The crew is me, mrs, son #1 and 2 (now 19 and 21) and daughter (13)....that is 5 lift tix. Bretton Woods by NH standards is big and it is big $$$...the conditions are nearly always great and the cruising is magnificent. King Pine is little (350 vert) and truly you spend as much time in the chair as you do on the snow. Along with the local hill Yawgoo Valley RI( where I was on ski school staff for several years) and Wachusett, MA it is the place my kids have spent the most time. The terrain is perfect for all levels and it is where I really have taught and continue to teach all my kids to ski at a higher level. Just bought my littlest one some mint Volkl P50 jr's in anticipation of tackling the steep terrain (2 trails) at King Pine for the first time. She is ready. It also is less than half the money, the whole family can ski it with their eyes closed and as a bonus it just happens to have one of the steepest trails in NH (pitch pine) My oldest son and myself are happy to pound it over and over(tho this old dog last couple years has "pounded it" a bit less each year)

Point of this ramble is what do you want out of your ski trip?

Skiing...or more? When I am with the family the reality is I actually want "more". Spending a lot of time on a chairlift with your children is that a bad thing?

I tend to think not.

This year we plan to hit BW day 1....maybe Wildcat or Black or Attitash or Cranmore or Shawnee in the middle...pick 1....the last 2 days?

King Pine

Where we will be all smiles for 2 days paying less than the price of the first day at BW.

Yep we'll get our cruising in....but the real lasting memories will be manufactured at King Pine.

My secret favorite ski hill. www.kingpine.com
post #5 of 55
Quote:
Originally Posted by SkierXMan
especially on the weekend. Killington out East is out of control on the weekends.

Also, being a single traveler - this is where you really get hit the hardest for lodging. I stay miles away just so I can get a reasonable rate on the room. This distracts from the experience though as it's nice to be right near the mountain.
Hell Yeah ! Killington is absolutely terrifying midwinter on the weekends. I absolutely refuse to ski killington any time midwinter. The lines are way way out of control. Not to mention their way overpriced lift ticket !! Early and late season only. Only because they are usually first to open and last to close.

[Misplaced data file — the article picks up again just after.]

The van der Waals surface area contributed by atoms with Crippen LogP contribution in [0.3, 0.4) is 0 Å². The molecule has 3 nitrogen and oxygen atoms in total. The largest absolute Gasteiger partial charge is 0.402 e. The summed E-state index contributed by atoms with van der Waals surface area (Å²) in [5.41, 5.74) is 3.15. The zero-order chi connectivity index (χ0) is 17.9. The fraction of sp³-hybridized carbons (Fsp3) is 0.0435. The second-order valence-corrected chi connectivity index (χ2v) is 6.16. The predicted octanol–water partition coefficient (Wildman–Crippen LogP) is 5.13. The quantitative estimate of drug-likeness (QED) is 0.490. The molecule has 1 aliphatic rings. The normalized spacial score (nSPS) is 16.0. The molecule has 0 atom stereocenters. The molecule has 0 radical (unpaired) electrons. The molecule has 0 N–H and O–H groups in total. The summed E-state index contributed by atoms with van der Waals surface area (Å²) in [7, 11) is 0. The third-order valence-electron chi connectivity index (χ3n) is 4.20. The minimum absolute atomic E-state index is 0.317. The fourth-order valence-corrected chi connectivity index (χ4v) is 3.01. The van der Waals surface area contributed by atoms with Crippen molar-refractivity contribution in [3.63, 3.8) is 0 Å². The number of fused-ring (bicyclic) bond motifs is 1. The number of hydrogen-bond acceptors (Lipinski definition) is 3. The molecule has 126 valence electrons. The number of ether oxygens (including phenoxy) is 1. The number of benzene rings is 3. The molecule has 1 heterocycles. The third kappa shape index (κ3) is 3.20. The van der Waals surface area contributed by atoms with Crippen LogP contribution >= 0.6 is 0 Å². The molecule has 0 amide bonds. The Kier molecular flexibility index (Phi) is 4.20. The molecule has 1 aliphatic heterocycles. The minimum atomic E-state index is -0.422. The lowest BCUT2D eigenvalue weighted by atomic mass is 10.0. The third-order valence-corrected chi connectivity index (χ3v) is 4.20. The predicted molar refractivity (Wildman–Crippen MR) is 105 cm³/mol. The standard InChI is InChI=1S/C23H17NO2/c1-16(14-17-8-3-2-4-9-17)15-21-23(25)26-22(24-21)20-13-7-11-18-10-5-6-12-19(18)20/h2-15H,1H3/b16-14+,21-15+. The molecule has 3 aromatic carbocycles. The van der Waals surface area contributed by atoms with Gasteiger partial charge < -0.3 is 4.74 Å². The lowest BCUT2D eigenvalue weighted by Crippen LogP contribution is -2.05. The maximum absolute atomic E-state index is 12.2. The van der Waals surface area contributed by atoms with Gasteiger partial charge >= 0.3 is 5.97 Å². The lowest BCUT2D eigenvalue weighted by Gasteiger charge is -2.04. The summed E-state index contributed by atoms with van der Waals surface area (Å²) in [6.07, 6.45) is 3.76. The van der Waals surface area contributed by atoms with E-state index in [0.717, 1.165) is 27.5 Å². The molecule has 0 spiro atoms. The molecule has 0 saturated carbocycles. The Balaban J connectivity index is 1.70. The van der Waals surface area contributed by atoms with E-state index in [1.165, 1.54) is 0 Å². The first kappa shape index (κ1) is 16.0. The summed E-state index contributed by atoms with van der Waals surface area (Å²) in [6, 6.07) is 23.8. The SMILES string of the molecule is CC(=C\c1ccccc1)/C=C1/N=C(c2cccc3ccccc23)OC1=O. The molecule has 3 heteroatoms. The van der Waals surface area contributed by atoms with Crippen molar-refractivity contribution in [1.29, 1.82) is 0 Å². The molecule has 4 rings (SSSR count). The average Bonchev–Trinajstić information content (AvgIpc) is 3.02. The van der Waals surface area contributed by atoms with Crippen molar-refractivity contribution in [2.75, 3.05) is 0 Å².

I totally agree with you on the lodging around the mountain as well. It is all pretty much tailored to higher end incomes.
Just do what I do, I have a pretty sweet comfortable system where I crash in my X-terra and eat out of it.(power inverters, coffe maker, portable power, dvd player, jet boil, msr griddle all come together for a comfy night of roughing it).When the wife is there; totally out of the question! I guess you could call it roughing it and its not that I cant afford to stay in a hotel. I work very hard for my money and dont care where I sleep as long as I am warm and fed well.
It's just that I am there to ski hard all day long, couple beers after, to the truck for dinner and then bed so I can get up do it again. Usually 2 day stays when I drive 6 or more hrs. 1 way.
This way is a great ski experience for me and my cash stays in the bank. An adventure every time
post #6 of 55
I have to say that the cost does suck some of the joy out of a trip. With just the four of us, a one week trip to Snowmass is going to run about $7,000 when you factor in airfare, lift tickets and lodging etc

I don't care how much you make, thats a lot of money. It would be a lot less if you can drive, but that's not really possible for us (Michigan).

The beauty of the smaller places is no crowds, less expensive lodging and people seem to be there just for the skiing rather than the whole "scene" that you find at Vail or Aspen. I trhink that is what he means by a "truer" experience.